‘Have an ice day’ at the World Ice Art Championships in Fairbanks, Alaska

A pirate ship, a superhero scene, a faucet with a round, glistening drop of water. These are just some of the otherworldly ice sculptures on display through the end of the month at Ice Alaska: 2015 BP World Ice Art Championships in Fairbanks, Alaska.

Artists travel from all around the world for the chance to work with Fairbanks ice, some of the clearest in the world.

They use chisels, chainsaws and heat guns to sculpt massive, detailed ice sculptures. Each artist also helps construct the Kids Park – an outdoor playground complete with slides, tunnels and climbing structures, made completely out of ice.

“It’s just absolutely incredible what these teams can do with a block of ice,” says Hank Bartos, Ice Alaska board president. You would never think that somebody could do something like that, but they can.”

Much of the festival is run by volunteers, many of whom have been participating for several decades.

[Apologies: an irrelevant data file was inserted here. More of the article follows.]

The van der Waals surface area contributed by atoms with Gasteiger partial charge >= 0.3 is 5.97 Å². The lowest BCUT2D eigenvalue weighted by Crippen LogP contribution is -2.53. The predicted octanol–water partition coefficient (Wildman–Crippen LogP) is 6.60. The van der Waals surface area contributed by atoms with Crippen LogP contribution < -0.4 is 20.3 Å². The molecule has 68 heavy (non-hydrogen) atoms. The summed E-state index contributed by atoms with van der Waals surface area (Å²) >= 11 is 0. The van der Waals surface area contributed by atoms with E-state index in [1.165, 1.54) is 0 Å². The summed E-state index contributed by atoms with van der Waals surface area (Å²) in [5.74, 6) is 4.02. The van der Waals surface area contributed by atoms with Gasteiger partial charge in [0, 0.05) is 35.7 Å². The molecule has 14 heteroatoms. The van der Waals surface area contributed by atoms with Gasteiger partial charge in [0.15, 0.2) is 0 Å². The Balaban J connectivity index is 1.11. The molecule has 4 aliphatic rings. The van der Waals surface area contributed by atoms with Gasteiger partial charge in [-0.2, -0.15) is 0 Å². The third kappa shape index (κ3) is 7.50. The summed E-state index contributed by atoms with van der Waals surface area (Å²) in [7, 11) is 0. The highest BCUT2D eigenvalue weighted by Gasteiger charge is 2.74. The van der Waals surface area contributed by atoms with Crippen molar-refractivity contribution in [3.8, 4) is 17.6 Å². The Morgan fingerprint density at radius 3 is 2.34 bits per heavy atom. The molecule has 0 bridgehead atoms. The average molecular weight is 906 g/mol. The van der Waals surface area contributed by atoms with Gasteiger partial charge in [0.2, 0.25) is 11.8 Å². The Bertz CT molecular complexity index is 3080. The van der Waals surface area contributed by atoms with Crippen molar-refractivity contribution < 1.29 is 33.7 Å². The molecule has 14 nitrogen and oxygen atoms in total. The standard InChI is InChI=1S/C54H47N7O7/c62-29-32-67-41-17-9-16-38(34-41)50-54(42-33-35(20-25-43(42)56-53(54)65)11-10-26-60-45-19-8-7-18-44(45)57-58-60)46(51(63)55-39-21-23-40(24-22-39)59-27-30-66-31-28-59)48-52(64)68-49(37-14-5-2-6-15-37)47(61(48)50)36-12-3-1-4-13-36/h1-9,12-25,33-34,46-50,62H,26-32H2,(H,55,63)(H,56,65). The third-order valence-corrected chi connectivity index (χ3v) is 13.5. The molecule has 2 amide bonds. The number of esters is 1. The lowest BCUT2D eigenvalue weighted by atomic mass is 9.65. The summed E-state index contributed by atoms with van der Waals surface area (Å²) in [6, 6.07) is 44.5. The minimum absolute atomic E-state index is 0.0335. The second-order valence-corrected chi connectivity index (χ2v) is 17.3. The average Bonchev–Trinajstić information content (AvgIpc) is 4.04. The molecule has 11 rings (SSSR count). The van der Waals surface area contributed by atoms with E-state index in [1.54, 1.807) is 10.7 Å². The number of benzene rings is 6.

Bartos says he was sort of swept into helping with Ice Alaska, and once he saw the commitment of the volunteers he couldn’t back away.

“I look at the sacrifices many people have made,” he says. “The dedication of these people to what they do is just incredible.”

If you go:

Ice Alaska is open from Feb. 23 – March 29, 10 a.m. to 10 p.m, at 3070 Phillips Field Road in Fairbanks.

Individual day passes range from $8 to $15. Children under 6 years old are free.

Ice sculpting classes are offered each day by appointment.

Alaska Airlines flies 15 peak season flights to Fairbanks each day from Anchorage and Seattle, with an additional five each week from Prudhoe Bay. Find tickets at www.alaskaair.com.

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